Category Archives: Future of Unions

Workplace representatives: strategic actors of union renewal?

Source: Gregor Murray, Christian Lévesque, Christian Dufour, Adelheid Hege, Industrial Relations Journal, Volume 44, Issue 4, July 2013
(subscription required)

From the abstract:
Workplace representatives (shop stewards) provide insight into union transformations. This article explores the renewed research interest in terms of the representativeness of unionism and of workplace representatives, the complexity of the sites of representation and employer strategies, the search for new references and the centrality of workplace representatives in union renewal strategies.

Silicon Valley’s Anti-Unionism, Now With a Side of Class Warfare

Source: Kevin Roose, New York Magazine, July 11, 2013

..But the shock at anti-union sentiments expressed by the tech elite, mine included, obscured one salient point: Namely, Silicon Valley’s hostility to organized labor is nothing new…

…The mystique of the entrepreneur, more than overt union-busting techniques of corporate managers, is the reason why Silicon Valley’s tech industry has never had a successful large-scale labor organization, according to Berlin. Simply put: Tech workers have been so coddled that they simply don’t feel the need to unionize….

…Anti-union views aren’t unique to Silicon Valley gazillionaires — they’re shared by free-market boosters everywhere. But comments like Lacy’s and White’s in response to the BART strike revealed something new. Namely, portions of the tech community are not only observing the destruction of unions as a long-term sociopolitical trend, but actively cheering it on as an example of an intellectual “maker” class beating out working-class “takers.” The old Silicon Valley anti-unionism came from narrow corporate self-interest; the new seems more broadly ideological.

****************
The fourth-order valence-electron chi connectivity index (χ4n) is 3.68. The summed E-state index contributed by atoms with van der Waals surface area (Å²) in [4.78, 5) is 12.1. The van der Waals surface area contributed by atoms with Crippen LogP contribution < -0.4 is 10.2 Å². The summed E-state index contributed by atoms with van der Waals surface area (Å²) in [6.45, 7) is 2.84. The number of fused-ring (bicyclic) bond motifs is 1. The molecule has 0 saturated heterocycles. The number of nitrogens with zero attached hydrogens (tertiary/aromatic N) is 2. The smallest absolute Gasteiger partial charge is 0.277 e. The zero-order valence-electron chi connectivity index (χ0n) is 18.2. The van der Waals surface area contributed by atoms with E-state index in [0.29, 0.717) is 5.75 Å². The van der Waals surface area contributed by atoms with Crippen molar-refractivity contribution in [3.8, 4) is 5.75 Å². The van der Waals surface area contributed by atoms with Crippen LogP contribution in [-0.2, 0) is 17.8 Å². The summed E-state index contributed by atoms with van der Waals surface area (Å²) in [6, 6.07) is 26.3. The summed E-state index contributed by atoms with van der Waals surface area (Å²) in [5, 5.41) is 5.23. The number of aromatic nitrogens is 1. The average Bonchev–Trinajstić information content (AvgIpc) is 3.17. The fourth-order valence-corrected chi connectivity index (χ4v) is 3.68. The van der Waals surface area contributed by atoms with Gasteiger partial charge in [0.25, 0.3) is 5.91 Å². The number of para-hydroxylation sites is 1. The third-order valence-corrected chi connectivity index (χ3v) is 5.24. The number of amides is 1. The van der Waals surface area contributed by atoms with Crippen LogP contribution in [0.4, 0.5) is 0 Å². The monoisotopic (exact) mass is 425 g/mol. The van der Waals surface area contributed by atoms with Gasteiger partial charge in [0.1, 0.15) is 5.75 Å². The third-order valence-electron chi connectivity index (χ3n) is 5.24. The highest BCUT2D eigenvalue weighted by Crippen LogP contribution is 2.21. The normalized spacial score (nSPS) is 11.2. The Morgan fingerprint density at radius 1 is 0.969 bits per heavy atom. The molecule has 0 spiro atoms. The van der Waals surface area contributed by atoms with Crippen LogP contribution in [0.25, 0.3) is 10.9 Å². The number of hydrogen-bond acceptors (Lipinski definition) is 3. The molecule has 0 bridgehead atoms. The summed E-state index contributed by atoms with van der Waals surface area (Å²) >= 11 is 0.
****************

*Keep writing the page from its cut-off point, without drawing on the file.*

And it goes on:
“The notion that ‘These workers are expendable’ is a fundamentally different attitude toward workers than ‘Let’s make sure they have these benefits so they don’t want to unionize,'” Berlin said.

In other words, it’s not Silicon Valley’s rejection of organized labor that should surprise us. It’s the class hostility that now often rides along with it….
Related:
BART strike reveals tech, transit worker divide
Krissy Clark, Marketplace Morning Report, July 4, 2013

In Their Own Words: Insurgents and the Limits of Reform in Organized Labor

Source: Jane LaTour, WorkingUSA, Volume 16, Issue 2, June 2013
(subscription required)

From the abstract:
The legacy of union labor lawyer and rank-and-file democracy advocate Burton H. Hall carries on, now more than 20 years after his death. Hall represented dissidents who sought to expand representation and democracy in their unions. To break the bureaucratic stranglehold over unions, Hall advocated and promoted efforts at insurgency and insurrection. While we assess the last 22 years of neoliberal and financial reforms that have broken working class unions, Hall’s advocacy reminds us that unions’ own failure to promote rank-and-file activism and democracy is also responsible for the decline in unions. Active and militant workers struggling within working class organizations is essential to resist the capitalist assault that has eroded wage standards, working class, and communities.

Next Up: The Promise of AFL–CIO-Affiliated Young Worker Groups

Source: Monica Bielski Boris, Jeff Grabelsky, Ken Margolies and David Reynolds, WorkingUSA, Volume 16, Issue 2, June 2013